However, we may ask ourselves whether these changes of focus and emphasis, this introduction of new terminology (frequently replacing traditional terms describing the same phenomena), and this 'idealisation' --- which Newmeyer (1980:250) invokes to support his (in my estimation outrageous) claim that "more has been learned about the nature of language in the last 25 years than in the previous 2500" --- have indeed produced something like a revolution in the field necessitating, as it were, not just a new outfitting of every linguist's operating kit but also a relearning of the trade. In fact, a closer analysis of what was really done by linguistic practitioners (not by armchair theoreticians who tend to ignore data that could disconfirm their hypotheses) in North America and in Europe during the same period may well bring to light the following: (1) A number of linguistic schools continued their existence (e.g., Tagmemics, largely associated with the work of Kenneth Lee Pike and his collaborators, and Systemic Grammar, a neo-Firthian approach headed by Michael A. K. Halliday, as well as Stratificational Grammar, introduced by Sydney M. Lamb during the 1960s); indeed, several of these schools have been thriving in recent years, suggesting not only that there has not been one allembracing theoretical framework operating in North-American linguistics during the past 30 years (as Newmeyer and others want us to believe), but also that the paradigma fostered by TGG has long since lost its attraction for, and grip on, the minds of many present-day linguists. (2) TGG provoked to no small degree the development of approaches to language which have tried to account for specifically those aspects of language study (e.g., human communication, social conditioning, and actual language use --- Chomsky's talk about the latter notwithstanding), which the Chomskyan model consistently eliminated from its list of 'interesting' phenomena. Thus the revival of interest in discourse analysis, speech pragmatics, and various sociolinguistic approaches since the late 1960s would probably not have been as pronounced had the 'Chomskyan Paradigm' not focussed so one-sidedly on abstract 'data' (usually made up by the analyst to support a theoretical argument) far removed from actual speech.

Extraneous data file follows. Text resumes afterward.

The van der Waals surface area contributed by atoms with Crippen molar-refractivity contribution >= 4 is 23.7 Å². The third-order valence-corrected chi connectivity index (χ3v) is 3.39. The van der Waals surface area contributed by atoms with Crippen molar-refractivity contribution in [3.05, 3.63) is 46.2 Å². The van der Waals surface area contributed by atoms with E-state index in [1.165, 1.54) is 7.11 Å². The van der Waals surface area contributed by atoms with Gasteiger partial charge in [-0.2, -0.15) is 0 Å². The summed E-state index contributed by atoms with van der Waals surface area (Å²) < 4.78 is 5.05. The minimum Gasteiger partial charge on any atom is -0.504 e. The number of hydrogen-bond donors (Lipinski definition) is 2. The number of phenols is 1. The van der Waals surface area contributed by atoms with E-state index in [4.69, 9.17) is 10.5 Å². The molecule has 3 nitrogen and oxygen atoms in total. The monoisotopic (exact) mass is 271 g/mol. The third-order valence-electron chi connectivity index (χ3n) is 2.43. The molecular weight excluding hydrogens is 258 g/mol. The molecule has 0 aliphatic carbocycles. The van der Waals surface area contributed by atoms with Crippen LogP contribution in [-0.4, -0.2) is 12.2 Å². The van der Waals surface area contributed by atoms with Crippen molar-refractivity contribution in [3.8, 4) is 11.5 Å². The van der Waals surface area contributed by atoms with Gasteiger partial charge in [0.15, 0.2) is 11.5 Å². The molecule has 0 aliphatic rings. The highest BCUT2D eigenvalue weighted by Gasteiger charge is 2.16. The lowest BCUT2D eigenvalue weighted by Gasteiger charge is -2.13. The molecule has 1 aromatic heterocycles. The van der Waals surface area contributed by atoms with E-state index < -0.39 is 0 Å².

In short --- and as will become still clearer from what follows --- it seems that, upon closer inspection, the term 'revolution' does not properly apply to TGG. Despite many disclaimers, TGG is basically postSaussurean structuralism --- Joos (1961:17) characterised this movement, with he associated with the work of Harris and Chomsky, "as a heresy within the neo-Saussurean tradition rather than a competition to it" --- with an excessive concern with 'langue', the underlying grammatical system, to the detriment of 'parole', the actual speech act; or, in other terms, with an abstract formalism claiming to represent the essence of language structure instead of the analysis of the function and use of human language. (It is often forgotten that formalisation by itself does not lead to new insights about the nature of language.) However, it cannot be denied that many young men and women in linguistics during the 1960s and 1970s believed that they were witnessing a revolution in the field, and it appears that this widespread belief (and the associated enthusiasm that young people tend to generate) has been at the bottom of the 'Chomskyan revolution'. (Some of the participants in the 'revolution' I have talked still today get a gleam in the eye when they recount their recollections of linguistics in the 1960s.)